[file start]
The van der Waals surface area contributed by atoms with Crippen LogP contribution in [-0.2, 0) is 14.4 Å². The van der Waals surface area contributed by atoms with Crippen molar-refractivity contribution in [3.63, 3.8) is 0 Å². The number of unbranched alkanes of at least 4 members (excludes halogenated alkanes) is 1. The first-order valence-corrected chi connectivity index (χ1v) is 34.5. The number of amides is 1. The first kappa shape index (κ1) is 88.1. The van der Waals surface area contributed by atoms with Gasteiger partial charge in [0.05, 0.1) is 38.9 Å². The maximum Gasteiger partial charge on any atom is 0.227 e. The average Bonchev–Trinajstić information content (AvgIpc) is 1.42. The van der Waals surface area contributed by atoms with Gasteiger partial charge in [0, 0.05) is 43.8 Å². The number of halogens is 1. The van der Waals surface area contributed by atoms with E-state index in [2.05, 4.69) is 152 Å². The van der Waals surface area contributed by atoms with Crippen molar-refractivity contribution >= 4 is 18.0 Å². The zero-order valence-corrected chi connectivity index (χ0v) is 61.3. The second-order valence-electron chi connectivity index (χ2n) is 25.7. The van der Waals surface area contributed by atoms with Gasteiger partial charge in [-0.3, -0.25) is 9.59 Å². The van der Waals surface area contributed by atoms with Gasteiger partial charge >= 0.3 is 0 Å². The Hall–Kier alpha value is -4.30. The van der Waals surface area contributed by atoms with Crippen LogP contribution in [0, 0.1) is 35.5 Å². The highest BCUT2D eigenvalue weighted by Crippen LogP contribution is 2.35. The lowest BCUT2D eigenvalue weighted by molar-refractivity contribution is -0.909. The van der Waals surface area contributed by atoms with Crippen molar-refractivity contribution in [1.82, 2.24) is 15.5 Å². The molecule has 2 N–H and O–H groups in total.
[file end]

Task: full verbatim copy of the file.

The van der Waals surface area contributed by atoms with Crippen LogP contribution in [-0.2, 0) is 14.4 Å². The van der Waals surface area contributed by atoms with Crippen molar-refractivity contribution in [3.63, 3.8) is 0 Å². The number of unbranched alkanes of at least 4 members (excludes halogenated alkanes) is 1. The first-order valence-corrected chi connectivity index (χ1v) is 34.5. The number of amides is 1. The first kappa shape index (κ1) is 88.1. The van der Waals surface area contributed by atoms with Gasteiger partial charge in [0.05, 0.1) is 38.9 Å². The maximum Gasteiger partial charge on any atom is 0.227 e. The average Bonchev–Trinajstić information content (AvgIpc) is 1.42. The van der Waals surface area contributed by atoms with Gasteiger partial charge in [0, 0.05) is 43.8 Å². The number of halogens is 1. The van der Waals surface area contributed by atoms with E-state index in [2.05, 4.69) is 152 Å². The van der Waals surface area contributed by atoms with Crippen molar-refractivity contribution >= 4 is 18.0 Å². The zero-order valence-corrected chi connectivity index (χ0v) is 61.3. The second-order valence-electron chi connectivity index (χ2n) is 25.7. The van der Waals surface area contributed by atoms with Gasteiger partial charge in [-0.3, -0.25) is 9.59 Å². The van der Waals surface area contributed by atoms with Gasteiger partial charge >= 0.3 is 0 Å². The Hall–Kier alpha value is -4.30. The van der Waals surface area contributed by atoms with Crippen LogP contribution in [0, 0.1) is 35.5 Å². The highest BCUT2D eigenvalue weighted by Crippen LogP contribution is 2.35. The lowest BCUT2D eigenvalue weighted by molar-refractivity contribution is -0.909. The van der Waals surface area contributed by atoms with Crippen molar-refractivity contribution in [1.82, 2.24) is 15.5 Å². The molecule has 2 N–H and O–H groups in total.